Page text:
In 1873 Monkland had become a township in its own right, and the mines within the area produced some of the richest gold return figures of all the mines within the Gympie area. With the area established as a small town the families who moved to the area began to form a movement to create a school to educate their children close to their homes.
Mr John Clowes of One Mile Creek in Gympie filed a request with the Department of Public Instruction, on 2nd November 1880 to provide a school within Monkland. With One Mile so close the department was not obliged to provide a new school within such close proximity to an established school.
The parents of students who would be eligible to attend Monkland State School, refused to accept this decision and through numerous correspondence and petitions. In 1883 after meeting with a delegation of patrons and parents of students Mr R. Newcombe Ross finally sought tacit approval from the minister and the school started to become a reality.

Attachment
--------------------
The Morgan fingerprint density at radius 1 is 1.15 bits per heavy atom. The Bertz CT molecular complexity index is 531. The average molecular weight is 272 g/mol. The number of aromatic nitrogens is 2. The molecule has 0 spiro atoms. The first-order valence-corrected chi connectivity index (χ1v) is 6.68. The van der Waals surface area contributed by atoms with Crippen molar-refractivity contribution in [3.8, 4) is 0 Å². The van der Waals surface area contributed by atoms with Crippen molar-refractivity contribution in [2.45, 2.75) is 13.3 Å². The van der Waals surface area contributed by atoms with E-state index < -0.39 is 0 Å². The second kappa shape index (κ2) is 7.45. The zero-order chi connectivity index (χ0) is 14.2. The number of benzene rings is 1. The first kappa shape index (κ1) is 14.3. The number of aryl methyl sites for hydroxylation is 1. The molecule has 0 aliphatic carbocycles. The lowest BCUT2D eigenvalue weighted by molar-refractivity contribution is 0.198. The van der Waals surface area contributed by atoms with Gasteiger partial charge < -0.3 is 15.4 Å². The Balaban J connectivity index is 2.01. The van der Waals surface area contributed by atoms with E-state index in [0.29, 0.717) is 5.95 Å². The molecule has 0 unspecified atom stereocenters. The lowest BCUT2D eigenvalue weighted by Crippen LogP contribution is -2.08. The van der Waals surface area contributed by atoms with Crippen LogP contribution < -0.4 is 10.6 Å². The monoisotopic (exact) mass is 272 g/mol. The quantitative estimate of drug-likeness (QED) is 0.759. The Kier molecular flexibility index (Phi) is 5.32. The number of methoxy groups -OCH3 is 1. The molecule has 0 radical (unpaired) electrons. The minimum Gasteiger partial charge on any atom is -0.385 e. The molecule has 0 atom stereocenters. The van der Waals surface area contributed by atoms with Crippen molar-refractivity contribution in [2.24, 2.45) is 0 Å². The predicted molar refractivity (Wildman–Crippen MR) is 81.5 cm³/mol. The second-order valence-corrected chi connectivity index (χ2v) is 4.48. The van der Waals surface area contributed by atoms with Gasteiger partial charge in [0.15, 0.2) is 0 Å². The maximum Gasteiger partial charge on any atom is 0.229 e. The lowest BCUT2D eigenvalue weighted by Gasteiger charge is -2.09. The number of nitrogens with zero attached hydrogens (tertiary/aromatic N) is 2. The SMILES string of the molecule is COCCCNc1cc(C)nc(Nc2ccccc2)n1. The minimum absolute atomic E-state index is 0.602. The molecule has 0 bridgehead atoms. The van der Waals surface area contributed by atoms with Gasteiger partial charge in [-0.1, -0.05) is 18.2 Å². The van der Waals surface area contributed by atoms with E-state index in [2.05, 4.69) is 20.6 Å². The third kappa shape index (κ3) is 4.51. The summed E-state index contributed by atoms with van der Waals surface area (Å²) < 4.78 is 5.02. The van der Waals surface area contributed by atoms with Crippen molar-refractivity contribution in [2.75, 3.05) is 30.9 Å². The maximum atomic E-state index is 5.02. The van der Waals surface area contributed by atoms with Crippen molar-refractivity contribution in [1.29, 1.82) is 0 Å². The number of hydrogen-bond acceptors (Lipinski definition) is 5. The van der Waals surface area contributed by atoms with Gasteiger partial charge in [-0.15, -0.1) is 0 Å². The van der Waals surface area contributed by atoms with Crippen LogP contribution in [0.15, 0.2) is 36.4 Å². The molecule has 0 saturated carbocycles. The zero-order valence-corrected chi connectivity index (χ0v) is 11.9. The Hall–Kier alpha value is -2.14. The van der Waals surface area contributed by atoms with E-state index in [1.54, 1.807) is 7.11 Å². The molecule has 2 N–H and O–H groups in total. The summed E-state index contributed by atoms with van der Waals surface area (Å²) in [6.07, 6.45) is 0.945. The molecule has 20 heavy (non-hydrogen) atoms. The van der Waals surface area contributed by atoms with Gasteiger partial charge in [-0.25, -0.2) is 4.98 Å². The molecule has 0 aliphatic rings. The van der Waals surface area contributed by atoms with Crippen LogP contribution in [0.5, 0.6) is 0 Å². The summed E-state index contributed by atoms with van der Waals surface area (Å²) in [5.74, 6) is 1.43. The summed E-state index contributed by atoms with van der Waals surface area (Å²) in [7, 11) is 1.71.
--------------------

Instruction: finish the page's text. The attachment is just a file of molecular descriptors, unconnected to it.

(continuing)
From the outset parents and citizens within the community had been committed to the development of a school within Monkland and four years later they were rewarded for their persistence and tenacity. The first principal Charles William Hermann Reinhold entered 75 names on the first attendance roll on the opening day of the school. He remained with the school for 12 years before entering politics and retired in 1923.
From these difficult and humble beginnings, the parents and citizen association of the Monkland School have continued to hold true to the values of those original parents. Their commitment and tenacity have continued to create a school community that we can be proud of.